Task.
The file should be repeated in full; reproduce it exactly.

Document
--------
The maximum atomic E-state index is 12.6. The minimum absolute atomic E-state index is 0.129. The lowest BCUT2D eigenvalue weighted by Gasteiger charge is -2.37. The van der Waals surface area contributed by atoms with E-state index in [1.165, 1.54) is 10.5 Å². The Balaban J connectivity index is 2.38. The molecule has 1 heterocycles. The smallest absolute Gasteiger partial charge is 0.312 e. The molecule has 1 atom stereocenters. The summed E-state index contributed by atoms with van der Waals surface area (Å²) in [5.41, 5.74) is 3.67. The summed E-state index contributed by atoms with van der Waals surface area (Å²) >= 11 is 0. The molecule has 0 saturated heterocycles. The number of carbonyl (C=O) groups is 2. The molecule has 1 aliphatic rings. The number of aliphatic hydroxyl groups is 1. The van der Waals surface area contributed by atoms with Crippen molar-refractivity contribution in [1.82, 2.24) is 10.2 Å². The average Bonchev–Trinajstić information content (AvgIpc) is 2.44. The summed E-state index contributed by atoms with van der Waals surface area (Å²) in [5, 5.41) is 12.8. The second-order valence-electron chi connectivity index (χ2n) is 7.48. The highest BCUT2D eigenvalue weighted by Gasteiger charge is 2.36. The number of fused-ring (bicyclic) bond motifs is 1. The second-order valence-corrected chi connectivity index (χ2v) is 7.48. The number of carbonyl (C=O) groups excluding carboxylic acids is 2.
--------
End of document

The maximum atomic E-state index is 12.6. The minimum absolute atomic E-state index is 0.129. The lowest BCUT2D eigenvalue weighted by Gasteiger charge is -2.37. The van der Waals surface area contributed by atoms with E-state index in [1.165, 1.54) is 10.5 Å². The Balaban J connectivity index is 2.38. The molecule has 1 heterocycles. The smallest absolute Gasteiger partial charge is 0.312 e. The molecule has 1 atom stereocenters. The summed E-state index contributed by atoms with van der Waals surface area (Å²) in [5.41, 5.74) is 3.67. The summed E-state index contributed by atoms with van der Waals surface area (Å²) >= 11 is 0. The molecule has 0 saturated heterocycles. The number of carbonyl (C=O) groups is 2. The molecule has 1 aliphatic rings. The number of aliphatic hydroxyl groups is 1. The van der Waals surface area contributed by atoms with Crippen molar-refractivity contribution in [1.82, 2.24) is 10.2 Å². The average Bonchev–Trinajstić information content (AvgIpc) is 2.44. The summed E-state index contributed by atoms with van der Waals surface area (Å²) in [5, 5.41) is 12.8. The second-order valence-electron chi connectivity index (χ2n) is 7.48. The highest BCUT2D eigenvalue weighted by Gasteiger charge is 2.36. The number of fused-ring (bicyclic) bond motifs is 1. The second-order valence-corrected chi connectivity index (χ2v) is 7.48. The number of carbonyl (C=O) groups excluding carboxylic acids is 2.